According to a report from Igor's Lab, a second model of the RTX 3050 8GB could launch sometime soon, featuring a new die. This die would be the GA107, Nvidia's smallest Ampere die that power the mobile RTX 3050 laptops. The introduction of another variant would help to bolster Nvidia's RTX 3050 production, as the SKU could arrive under two separate dies. As always, take these results with a grain of salt since this information isn't fully concrete and is subject to change.
Current RTX 3050 8GB models use a highly cut-down GA106 die with 20 of its 30 SMs enabled, making a total core count of 2,560 CUDA cores. Additional specs include a 128-bit memory bus and a boost frequency of 1.78 GHz. Power consumption of the reference spec maxes out at 130W.
Spec differences between the GA106 and GA107 versions of Nvidia's RTX 3050 remain largely the same, except for GPU power consumption, strangely. According to Wallossek, the GA107 version will feature a reduced power rating of 115W instead of 130W for the reference spec. For vendor-specific models, we could see a drop from 150W to either 140W or 130W.
Wallossek claims that the GA106 and GA107 silicon have the same pinouts, allowing manufacturers to recycle the PCB for the former. The GA107 variant reportedly mostly retains the specifications of the original, with two exceptions. First, it has lower power consumption. A lower TDP might limit performance, but it's also possible the drop in TDP comes from optimizations in the design. It also likely ties into the second difference, which we know from the mobile variants: the GA107 only supports an x8 PCIe link. Together, a small performance disparity between the two RTX 3050 models is possible, depending on how efficient the GA107 die is.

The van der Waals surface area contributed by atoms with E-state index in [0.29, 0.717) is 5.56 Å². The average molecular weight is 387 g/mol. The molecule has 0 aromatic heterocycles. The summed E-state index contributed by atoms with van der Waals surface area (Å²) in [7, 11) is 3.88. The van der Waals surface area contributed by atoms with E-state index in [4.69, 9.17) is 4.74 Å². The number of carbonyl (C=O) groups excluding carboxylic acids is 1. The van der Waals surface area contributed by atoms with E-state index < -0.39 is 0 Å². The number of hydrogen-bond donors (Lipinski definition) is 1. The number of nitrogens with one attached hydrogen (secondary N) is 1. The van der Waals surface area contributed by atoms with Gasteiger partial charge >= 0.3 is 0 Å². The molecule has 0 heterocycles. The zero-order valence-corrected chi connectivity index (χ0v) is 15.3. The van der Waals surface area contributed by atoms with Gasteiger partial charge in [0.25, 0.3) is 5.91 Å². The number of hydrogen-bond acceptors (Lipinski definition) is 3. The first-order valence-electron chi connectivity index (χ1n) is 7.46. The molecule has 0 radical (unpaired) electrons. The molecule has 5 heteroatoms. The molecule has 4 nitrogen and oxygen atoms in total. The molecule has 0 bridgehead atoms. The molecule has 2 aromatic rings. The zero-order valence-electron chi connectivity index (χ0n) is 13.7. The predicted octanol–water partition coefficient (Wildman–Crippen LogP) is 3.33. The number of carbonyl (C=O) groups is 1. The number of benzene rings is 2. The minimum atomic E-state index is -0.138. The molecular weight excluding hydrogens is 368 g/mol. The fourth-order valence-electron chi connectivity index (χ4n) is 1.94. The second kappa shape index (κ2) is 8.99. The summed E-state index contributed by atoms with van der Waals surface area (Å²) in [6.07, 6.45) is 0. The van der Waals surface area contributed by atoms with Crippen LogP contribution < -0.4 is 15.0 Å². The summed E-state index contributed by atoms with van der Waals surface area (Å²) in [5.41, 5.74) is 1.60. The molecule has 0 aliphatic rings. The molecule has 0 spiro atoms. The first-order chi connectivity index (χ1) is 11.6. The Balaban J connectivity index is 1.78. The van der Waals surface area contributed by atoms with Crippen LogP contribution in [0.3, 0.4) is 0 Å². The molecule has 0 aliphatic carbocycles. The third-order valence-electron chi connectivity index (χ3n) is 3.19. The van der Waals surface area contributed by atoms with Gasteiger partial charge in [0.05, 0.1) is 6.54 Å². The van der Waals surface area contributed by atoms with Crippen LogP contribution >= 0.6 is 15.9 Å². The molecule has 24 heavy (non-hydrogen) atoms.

In fairness to Nvidia, it has pulled similar stunts before, particularly with its GTX 1650 models. The original GTX 1650 arrived with GDDR5 memory, but Nvidia refreshed that card later in its life with GDDR6 models, which improved its performance. What we see here is no different, with Nvidia changing performance characteristics of some versions, despite all cards having the same name.
Nvidia rarely cuts PCIe lanes for its 50-series cards, with the previous 10-series and 16-series of xx50 and xx50 Ti cards having the full 16 lanes available to them. But with a mobile-first GPU design on the GA107, trimming the PCIe lanes makes some sense.
Thankfully, this change shouldn't affect the RTX 3050 as it does with AMD's RX 6500 XT and its x4 lane configuration. The RTX 3050 has double the amount of bandwidth with eight physical lanes and has double the amount of VRAM with 8GB, reducing its reliance on PCIe bandwidth substantially over the AMD card.
The RTX 3050's power draw is something to be concerned about if you are a potential buyer in the coming months. Thankfully, Igor says Nvidia will only resort to making (potentially slower) GA107 variants if GA106 supply is lacking. So there is a chance Nvidia will produce relatively few of these cards, as long as the graphics card shortage continues to de-escalate.
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Aaron Klotz is a freelance writer for Tom’s Hardware US, covering news topics related to computer hardware such as CPUs, and graphics cards.